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California Standards Biology

Standard 7e Preknowledge

7e) ***Students know the conditions for Hardy-Weinberg equilibrium in a population and why these conditions are not likely to appear in nature.


The principle of Hardy-Weinberg equilibrium, derived in 1908, asserts that the genetic structure of a nonevolving population remains constant over the generations. If mating in a large population occurs randomly without the influence of natural selection, the migration of genes from neighboring populations, or the occurrence of mutations, the frequency of alleles and of genotypes will remain constant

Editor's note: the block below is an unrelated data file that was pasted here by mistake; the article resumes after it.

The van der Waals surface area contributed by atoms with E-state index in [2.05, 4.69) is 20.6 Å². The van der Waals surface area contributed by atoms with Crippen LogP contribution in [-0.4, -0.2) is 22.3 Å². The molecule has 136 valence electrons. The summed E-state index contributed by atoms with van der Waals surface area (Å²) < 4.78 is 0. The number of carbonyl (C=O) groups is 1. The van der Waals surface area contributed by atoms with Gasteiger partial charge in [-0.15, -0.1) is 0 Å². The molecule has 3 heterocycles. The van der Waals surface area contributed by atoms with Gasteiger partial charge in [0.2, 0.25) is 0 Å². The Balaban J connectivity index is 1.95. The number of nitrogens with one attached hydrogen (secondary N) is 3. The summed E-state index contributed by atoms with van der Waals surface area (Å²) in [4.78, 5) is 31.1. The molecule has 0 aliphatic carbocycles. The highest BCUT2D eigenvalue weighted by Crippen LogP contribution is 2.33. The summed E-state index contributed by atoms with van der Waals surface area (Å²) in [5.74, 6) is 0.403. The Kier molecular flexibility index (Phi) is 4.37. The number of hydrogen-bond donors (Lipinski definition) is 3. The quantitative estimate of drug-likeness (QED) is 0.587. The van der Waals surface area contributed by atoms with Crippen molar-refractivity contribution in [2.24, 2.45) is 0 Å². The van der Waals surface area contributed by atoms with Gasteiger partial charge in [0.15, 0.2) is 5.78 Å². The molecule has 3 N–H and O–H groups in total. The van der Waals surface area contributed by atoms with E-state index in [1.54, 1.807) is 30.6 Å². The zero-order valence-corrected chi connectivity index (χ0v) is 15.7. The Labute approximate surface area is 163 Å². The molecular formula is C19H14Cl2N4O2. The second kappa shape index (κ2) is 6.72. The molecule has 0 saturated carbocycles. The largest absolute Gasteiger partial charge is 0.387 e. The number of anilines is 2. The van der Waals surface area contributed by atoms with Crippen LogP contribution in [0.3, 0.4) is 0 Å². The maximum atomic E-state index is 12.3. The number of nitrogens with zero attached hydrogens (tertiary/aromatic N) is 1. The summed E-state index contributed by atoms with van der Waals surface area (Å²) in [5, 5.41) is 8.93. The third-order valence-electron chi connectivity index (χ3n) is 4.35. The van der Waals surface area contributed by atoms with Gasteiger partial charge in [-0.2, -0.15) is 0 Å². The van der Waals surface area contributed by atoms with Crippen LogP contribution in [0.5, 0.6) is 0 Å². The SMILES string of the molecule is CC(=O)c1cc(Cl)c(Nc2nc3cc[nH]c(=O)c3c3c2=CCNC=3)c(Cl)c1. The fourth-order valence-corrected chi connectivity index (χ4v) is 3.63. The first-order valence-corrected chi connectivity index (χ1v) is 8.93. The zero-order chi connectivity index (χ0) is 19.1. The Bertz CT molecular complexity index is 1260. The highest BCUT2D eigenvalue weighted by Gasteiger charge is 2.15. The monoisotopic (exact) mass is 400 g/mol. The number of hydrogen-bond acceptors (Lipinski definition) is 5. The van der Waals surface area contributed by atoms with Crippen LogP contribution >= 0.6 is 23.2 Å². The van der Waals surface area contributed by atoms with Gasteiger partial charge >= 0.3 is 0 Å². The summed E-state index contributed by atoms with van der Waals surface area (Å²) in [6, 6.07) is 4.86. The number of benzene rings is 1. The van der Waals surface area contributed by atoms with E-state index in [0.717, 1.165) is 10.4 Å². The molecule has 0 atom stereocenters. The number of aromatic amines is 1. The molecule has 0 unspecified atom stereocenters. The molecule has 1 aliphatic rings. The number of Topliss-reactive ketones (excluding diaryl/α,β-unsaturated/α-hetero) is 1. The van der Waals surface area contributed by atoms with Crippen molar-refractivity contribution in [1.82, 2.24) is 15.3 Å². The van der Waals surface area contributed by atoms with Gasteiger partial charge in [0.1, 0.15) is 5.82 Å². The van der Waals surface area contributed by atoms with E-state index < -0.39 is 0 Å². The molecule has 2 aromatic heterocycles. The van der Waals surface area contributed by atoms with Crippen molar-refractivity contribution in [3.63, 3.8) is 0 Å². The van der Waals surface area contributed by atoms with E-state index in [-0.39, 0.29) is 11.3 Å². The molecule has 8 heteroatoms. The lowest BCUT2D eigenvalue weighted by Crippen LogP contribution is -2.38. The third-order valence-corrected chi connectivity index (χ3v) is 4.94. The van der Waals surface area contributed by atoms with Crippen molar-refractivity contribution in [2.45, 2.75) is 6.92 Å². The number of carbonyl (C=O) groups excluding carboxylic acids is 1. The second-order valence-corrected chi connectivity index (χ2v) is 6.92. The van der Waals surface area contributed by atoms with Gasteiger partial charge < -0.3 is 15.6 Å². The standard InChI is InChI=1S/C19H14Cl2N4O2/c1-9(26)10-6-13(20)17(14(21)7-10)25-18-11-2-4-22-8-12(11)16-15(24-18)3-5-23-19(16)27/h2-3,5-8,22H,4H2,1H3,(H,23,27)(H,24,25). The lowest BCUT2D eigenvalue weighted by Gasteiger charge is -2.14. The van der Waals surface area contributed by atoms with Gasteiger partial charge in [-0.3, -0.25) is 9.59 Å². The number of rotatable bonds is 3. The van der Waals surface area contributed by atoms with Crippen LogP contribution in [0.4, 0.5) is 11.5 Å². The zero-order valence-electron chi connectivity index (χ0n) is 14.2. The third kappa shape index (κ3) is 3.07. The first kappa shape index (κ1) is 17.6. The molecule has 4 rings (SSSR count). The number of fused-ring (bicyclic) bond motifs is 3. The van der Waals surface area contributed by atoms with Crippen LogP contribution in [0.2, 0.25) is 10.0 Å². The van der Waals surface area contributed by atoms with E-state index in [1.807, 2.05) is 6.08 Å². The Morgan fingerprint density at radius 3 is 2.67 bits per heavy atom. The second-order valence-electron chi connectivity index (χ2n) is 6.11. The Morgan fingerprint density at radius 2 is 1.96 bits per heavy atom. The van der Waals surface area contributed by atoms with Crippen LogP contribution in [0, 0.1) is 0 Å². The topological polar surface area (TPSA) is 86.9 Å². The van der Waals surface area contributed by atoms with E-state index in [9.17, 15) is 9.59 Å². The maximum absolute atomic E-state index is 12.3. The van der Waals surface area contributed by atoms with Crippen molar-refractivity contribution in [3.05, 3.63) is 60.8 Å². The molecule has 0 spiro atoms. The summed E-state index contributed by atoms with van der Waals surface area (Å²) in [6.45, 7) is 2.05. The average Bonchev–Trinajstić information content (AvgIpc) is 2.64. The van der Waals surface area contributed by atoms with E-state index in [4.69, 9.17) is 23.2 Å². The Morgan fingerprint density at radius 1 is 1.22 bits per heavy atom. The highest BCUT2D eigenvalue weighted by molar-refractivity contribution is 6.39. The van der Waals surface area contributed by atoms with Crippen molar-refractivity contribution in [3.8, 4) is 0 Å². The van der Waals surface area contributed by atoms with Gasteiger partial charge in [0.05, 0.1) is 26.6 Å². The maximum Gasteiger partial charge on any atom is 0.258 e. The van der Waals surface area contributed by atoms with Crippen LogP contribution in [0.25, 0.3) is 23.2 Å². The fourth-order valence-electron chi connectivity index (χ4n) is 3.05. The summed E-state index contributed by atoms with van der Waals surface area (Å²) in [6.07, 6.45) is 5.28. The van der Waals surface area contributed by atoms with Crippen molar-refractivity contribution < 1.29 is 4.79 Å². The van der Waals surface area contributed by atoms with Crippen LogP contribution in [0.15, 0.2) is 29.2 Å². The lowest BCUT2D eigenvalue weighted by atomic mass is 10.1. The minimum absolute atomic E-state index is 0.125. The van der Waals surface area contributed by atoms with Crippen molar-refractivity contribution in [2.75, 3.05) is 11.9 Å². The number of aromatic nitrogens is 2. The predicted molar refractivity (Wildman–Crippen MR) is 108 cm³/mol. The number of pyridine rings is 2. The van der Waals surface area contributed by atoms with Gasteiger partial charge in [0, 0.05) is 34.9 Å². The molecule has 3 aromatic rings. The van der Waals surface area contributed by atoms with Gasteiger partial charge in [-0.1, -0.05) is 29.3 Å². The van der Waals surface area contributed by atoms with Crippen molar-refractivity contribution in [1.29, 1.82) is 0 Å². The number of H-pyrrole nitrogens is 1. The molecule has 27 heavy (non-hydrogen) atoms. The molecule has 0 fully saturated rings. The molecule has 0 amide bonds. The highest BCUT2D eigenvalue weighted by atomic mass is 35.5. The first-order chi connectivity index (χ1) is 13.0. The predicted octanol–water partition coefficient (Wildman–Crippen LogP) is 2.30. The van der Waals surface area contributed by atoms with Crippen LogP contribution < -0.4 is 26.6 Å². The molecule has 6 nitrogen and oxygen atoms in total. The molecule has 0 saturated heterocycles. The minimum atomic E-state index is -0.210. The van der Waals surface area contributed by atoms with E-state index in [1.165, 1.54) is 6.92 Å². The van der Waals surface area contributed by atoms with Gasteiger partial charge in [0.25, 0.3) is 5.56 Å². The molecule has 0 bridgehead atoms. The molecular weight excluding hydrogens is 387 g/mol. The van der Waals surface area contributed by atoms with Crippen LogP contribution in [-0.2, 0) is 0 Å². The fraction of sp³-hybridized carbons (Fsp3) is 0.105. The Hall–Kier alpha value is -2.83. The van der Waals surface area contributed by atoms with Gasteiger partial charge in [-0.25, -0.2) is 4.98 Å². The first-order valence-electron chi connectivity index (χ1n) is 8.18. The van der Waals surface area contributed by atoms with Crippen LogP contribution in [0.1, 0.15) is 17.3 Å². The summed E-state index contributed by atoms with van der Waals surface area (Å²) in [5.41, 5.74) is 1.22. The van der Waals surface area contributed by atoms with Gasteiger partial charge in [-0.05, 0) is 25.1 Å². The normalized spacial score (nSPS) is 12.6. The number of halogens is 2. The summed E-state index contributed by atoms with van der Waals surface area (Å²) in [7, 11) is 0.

over time. Such conditions are so restrictive that they are not likely to occur in nature precisely as predicted, but the Hardy-Weinberg equilibrium equation often gives an excellent approximation for a limited number of generations in sizeable, randomly mating populations. Even though genetic recombination is taken into account, mutations, gene flow between populations, and environmental changes influencing pressures of selection on a population do not cease to occur in the natural world.